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BdM Announces Removal of Foreign Investment Barriers

BdM Announces Removal of Foreign Investment Barriers

The Bank of Mozambique (BdM) announced this Tuesday, 18 June, the “removal of barriers” to foreign investment and investments by residents abroad, including international trade, increasing the annual limit to 63.2 million meticais (one million dollars) without the need for prior authorisation.

In a statement quoted by the Lusa news agency, the central bank explained that the changes are the result of “new exchange regulations, already in force, to remove barriers to foreign investment in Mozambique and investments by residents abroad, as well as facilitating international trade, which is summed up in the creation of mechanisms to make exchange operations more flexible through the gradual liberalisation of the capital account”.

By way of example, the Bank of Mozambique clarified that in Foreign Direct Investment, operations on participation certificates in collective investment bodies and operations on securities and other instruments traded on the over-the-counter capital market in Mozambique, the amounts “that can be realised without prior authorisation from the Bank of Mozambique” increased from the previous 15.8 million meticais (250,000 dollars) to 63.2 million meticais (one million dollars) a year.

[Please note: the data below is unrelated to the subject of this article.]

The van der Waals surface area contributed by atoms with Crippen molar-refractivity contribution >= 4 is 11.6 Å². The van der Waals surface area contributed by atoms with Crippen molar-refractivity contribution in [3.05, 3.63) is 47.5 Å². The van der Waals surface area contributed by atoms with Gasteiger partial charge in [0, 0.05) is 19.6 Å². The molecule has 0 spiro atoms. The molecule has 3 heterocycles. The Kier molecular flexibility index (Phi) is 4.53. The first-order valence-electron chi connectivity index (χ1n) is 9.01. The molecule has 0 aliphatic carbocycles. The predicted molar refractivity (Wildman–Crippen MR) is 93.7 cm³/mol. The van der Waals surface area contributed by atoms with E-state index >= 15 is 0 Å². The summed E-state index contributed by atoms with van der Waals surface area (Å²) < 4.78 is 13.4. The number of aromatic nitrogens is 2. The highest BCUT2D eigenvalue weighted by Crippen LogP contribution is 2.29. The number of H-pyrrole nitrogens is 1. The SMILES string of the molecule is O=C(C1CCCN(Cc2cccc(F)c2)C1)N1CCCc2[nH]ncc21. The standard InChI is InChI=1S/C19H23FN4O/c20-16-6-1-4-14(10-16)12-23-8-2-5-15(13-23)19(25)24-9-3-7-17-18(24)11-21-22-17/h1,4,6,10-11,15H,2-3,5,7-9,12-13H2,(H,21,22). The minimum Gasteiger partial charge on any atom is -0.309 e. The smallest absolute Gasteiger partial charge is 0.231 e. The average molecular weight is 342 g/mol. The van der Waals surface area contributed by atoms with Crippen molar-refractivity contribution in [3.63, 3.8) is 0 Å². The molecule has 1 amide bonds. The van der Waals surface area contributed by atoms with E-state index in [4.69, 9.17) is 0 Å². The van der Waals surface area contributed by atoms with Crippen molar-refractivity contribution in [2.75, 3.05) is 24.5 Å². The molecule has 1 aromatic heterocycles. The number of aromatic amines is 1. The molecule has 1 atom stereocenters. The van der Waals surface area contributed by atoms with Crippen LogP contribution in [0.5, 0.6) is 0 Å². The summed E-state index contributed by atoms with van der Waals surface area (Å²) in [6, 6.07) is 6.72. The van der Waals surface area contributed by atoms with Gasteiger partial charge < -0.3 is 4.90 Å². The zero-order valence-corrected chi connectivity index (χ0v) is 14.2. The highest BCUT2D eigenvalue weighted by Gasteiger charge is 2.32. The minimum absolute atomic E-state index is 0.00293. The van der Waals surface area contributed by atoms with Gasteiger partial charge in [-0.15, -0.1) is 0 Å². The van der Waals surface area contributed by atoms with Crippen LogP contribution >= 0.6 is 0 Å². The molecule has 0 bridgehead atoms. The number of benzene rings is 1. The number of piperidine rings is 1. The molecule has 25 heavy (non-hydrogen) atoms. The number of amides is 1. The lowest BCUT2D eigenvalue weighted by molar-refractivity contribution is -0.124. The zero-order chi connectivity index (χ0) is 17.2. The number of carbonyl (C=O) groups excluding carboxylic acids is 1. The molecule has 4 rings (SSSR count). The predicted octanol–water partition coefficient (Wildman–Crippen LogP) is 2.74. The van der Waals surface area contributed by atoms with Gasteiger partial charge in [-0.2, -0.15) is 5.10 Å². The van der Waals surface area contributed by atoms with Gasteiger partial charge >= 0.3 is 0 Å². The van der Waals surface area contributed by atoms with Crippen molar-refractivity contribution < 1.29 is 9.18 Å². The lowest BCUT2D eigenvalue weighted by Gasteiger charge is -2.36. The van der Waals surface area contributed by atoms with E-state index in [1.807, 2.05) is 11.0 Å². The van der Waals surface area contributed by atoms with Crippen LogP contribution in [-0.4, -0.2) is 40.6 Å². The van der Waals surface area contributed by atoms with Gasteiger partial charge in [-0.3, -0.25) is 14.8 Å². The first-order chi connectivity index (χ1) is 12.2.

According to the BdM’s information, “it will also be mandatory to pay in national currency for all domestic transactions in the country and to harmonise the various special exchange rate regimes in force, within the scope of mining and hydrocarbon exploration projects, without, however, calling into question the commitments already made in this area”.

At stake are changes to the Foreign Exchange Law, the legislation on the rules and procedures to be observed when carrying out foreign exchange operations and the regimes for the Liberalisation of Capital Operations, Other Foreign Exchange Operations and the Repatriation and Conversion of Revenues from the Export of Goods, Services and Income from Investments Abroad.

The aim, according to the BdM, is to achieve “greater speed in carrying out foreign exchange operations, guarantee a greater inflow of foreign capital and greater availability of foreign currency, as well as promoting the appreciation of the national currency and a stable, dynamic and robust foreign exchange market”.

With the new regulations approved and presented on Tuesday, the central bank said it also wanted to “legitimise the institution’s intervention and role as a foreign exchange authority, to assign clear competences in foreign exchange matters and to guarantee the timeliness of regulations, which will now be made through notices from the governor, given that foreign exchange matters are very dynamic and require permanent and timely intervention by the authority so that it can correct any anomalous situation that could distort the functioning of the market.”


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